Gone now are the days when agencies can simply deliver advertising or other media campaigns and let them run their course. Agencies must deliver on new forms of value in a complex, networked world.
The fictional ad man Don Draper is back for the seventh and final TV season of Mad Men, and what better time to talk about advertising and media-buying agencies - and how they fit in our media-saturated lives.
In the world of Don Draper, of course, it's the late 1960s on Madison Avenue, when advertising began to emphasize the experience, rather than the product (think, "Come Alive! You're the Pepsi Generation" from 1963). TV and print media were the two main channels to reach consumers. We had yet to see 140-word tweets or viral videos. And Harvard Business Review had yet to call the data scientist, "the sexist job of the 21st century."
So a better question might be, what hasn't changed? Advertisers, media-buyers, and marketing teams still need to have that creative edge to engage consumers. If anything, the necessity for creative relevance has never been more intense in the fierce competition for audience mindshare. In fact, Chris Tuff, senior vice president and director of Emerging Media and Partnerships at the independent advertising agency 22squared, believes, "Everything we put into this digital space needs to be a 'welcome intruder'....That means we need to improve content and take a less invasive path to targeting customers."
But in many other ways, similarities have faded. Gone now are the days when agencies can simply deliver advertising or other media campaigns and let them run their course. Agencies must deliver on new forms of value in a complex, networked world.
Think about it. In the years represented by Mad Men, TV and print media were the primary means to achieve what every advertising and marketing team wanted - awareness and reach. They were semi-autonomous channels, with little crossover impact. In contrast, companies today must orchestrate campaigns and allocate resources across traditional, online, social, and mobile channels, to accommodate consumers shopping in stores and on PCs, tablets, and smartphones. The channels are tightly interrelated. Brands speak, and consumers talk back. Influence is distributed across a global network of people with something to say, and many do so with online posts. Agencies need to choreograph campaigns in real time for the best performance for their clients, using the new analytics tools with power to query the data.
And on top of all that, there's social media democratizing access to vast numbers of people for those who can harness the power of virality. Consider how two Shakespearean actors - Sir Patrick Stewart (Star Trek: The Next Generation's Captain Jean-Luc Picard) and Sir Ian McKellen (Gandalf in The Lord of the Rings and The Hobbit trilogies) - became social media sensations during the past six months. The two were in New York starring in the twin bill of Waiting for Godot and No Man's Land at the Cort Theater. In addition to a BuzzFeed video that went viral, the two actors came away with 600 million impressions on Facebook, Twitter, and Instagram (data from Shareablee), and became media cause célèbres in the process. The value of those impressions in traditional media buys is almost incalculable.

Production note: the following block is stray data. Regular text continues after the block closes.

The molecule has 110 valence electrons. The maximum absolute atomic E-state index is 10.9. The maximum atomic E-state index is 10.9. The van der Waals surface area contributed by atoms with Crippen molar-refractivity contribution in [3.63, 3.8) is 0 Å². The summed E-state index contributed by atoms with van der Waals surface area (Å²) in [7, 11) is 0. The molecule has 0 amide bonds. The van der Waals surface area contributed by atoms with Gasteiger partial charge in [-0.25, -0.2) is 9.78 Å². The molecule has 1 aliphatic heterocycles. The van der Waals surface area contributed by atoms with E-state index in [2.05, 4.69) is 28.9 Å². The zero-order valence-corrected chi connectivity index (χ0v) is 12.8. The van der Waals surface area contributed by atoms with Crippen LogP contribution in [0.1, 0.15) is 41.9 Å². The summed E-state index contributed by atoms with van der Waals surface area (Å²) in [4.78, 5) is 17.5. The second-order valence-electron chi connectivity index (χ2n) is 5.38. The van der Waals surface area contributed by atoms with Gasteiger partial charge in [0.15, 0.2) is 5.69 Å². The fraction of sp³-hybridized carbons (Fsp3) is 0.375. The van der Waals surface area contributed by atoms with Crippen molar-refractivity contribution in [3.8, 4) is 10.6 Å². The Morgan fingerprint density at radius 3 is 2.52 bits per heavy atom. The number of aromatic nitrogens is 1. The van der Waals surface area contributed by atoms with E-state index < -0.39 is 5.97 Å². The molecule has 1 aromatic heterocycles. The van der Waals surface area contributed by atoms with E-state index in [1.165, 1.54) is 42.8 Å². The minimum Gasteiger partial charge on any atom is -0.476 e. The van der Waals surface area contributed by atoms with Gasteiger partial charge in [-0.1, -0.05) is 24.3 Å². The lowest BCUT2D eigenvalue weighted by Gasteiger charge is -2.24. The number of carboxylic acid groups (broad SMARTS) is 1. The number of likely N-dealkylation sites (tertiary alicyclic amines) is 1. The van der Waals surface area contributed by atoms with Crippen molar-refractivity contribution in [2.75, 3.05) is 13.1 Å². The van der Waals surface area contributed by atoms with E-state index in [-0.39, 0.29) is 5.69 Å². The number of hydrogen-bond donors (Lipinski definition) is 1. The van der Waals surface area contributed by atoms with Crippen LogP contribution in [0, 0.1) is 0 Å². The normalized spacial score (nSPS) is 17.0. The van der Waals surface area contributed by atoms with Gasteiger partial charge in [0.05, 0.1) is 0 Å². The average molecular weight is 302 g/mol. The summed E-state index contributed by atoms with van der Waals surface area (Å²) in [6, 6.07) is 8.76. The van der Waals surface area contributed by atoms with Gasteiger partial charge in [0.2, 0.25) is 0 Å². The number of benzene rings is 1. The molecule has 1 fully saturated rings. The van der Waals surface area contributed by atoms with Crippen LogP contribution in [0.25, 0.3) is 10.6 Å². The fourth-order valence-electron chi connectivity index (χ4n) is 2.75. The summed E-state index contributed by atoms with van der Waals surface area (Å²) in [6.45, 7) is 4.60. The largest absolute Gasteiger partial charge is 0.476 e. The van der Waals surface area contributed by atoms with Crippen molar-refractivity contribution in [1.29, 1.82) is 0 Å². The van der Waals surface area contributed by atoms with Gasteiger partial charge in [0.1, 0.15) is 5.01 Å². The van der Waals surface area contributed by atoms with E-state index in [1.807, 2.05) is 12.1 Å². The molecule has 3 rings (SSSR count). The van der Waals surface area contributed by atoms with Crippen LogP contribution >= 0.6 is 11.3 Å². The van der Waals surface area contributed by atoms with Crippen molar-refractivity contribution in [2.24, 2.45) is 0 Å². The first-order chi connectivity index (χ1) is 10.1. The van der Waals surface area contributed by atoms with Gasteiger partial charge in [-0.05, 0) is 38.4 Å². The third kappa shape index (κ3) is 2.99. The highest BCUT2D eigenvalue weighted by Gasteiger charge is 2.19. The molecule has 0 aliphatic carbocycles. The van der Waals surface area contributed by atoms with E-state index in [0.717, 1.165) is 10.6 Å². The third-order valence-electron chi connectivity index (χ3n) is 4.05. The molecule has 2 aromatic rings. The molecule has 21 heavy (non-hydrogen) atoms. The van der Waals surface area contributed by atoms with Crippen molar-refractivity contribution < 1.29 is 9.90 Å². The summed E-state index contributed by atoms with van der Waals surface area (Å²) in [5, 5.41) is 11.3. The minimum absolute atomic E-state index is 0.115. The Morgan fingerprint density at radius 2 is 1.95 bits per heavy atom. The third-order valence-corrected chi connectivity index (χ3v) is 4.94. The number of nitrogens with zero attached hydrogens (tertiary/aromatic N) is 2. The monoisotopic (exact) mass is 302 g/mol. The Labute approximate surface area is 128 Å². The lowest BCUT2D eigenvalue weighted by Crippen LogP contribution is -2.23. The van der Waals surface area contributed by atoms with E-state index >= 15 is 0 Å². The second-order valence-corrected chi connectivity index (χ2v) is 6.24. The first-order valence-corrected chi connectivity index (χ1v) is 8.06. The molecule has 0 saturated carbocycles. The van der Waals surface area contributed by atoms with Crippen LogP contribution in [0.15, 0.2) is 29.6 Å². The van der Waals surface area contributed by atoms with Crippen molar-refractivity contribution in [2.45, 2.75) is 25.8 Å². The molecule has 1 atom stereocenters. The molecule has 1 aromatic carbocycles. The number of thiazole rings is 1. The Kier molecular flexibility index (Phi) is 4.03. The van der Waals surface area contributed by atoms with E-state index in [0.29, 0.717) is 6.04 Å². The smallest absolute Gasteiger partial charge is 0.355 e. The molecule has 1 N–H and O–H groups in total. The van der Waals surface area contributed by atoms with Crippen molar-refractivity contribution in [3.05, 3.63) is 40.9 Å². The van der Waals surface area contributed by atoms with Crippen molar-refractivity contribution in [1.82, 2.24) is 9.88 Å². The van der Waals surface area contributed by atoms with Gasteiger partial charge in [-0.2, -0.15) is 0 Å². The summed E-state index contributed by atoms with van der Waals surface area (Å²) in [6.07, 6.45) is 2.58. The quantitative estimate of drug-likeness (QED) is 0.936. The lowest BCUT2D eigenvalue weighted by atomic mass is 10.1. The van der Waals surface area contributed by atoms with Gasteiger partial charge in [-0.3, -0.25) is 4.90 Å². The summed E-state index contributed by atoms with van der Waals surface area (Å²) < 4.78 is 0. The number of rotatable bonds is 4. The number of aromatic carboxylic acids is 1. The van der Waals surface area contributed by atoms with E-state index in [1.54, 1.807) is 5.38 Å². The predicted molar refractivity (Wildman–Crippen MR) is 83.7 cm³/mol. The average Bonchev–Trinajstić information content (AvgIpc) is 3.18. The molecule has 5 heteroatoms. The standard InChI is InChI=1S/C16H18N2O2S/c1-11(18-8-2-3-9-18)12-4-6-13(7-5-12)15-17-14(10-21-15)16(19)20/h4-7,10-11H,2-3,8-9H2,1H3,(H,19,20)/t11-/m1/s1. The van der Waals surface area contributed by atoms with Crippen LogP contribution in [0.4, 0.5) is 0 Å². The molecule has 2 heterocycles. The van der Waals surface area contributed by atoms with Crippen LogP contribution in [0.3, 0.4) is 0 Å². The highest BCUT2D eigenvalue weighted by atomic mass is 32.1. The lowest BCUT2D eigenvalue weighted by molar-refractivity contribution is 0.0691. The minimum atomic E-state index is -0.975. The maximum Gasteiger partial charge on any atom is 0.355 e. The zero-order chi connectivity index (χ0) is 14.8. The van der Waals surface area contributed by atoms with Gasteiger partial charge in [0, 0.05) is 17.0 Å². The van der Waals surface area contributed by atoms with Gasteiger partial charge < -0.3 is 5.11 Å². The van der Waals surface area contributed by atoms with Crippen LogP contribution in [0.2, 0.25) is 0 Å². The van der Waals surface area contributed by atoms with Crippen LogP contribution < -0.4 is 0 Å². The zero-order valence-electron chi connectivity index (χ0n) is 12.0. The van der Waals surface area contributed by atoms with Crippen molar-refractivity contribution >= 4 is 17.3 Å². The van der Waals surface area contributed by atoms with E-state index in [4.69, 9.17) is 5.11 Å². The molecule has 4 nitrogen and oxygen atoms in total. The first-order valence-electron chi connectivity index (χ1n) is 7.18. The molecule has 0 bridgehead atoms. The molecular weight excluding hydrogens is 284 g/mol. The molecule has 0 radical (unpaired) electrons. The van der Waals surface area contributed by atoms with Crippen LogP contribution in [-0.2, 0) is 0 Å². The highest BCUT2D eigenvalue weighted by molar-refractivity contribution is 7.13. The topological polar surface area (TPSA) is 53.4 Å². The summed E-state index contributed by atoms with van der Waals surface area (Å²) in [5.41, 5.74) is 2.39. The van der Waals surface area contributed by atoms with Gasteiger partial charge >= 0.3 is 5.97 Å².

In this brave new world, how can agencies deliver more value to clients seeking high-impact and real-time results in audience awareness and customer conversion? More specifically, how do agencies take command of this flotilla of opportunities in paid, owned, and earned media?
Finally, there's a vital, if less obvious, role that agencies today play. We live in a time of extraordinary change with ever-growing computing power and data, as global connectedness accelerates. We continue to see emerging digital platforms. Today's advertising and media agencies may be among the best positioned to educate clients about options to achieve better results across all advertising platforms and media channels. And, that's an opportunity Don Draper certainly didn't have.
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Pelin Thorogood, a high-tech innovator and analytics executive, is chief strategy officer (CSO) of Ensighten, the global leader in omnichannel data and tag management. She also continues to serve as chief executive (CEO) of Anametrix, an Ensighten company. Pelin's career highlights include leading the go-to-market strategy as chief marketing officer (CMO) of WebSideStory (acquired by Omniture/Adobe), and extending Peregrine Systems' enterprise software business (acquired by HP) into Web-based applications as head of product marketing. She was named one of the "20 Women to Watch" in sales lead management in 2011 and 2012. Pelin holds a B.S. in Operations Research, Masters in Engineering, and MBA degrees, all from Cornell University, where she also serves as Executive-in-Residence for the Johnson Graduate School of Management. Follow Pelin on Twitter @PelinT.
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May 6, 2015
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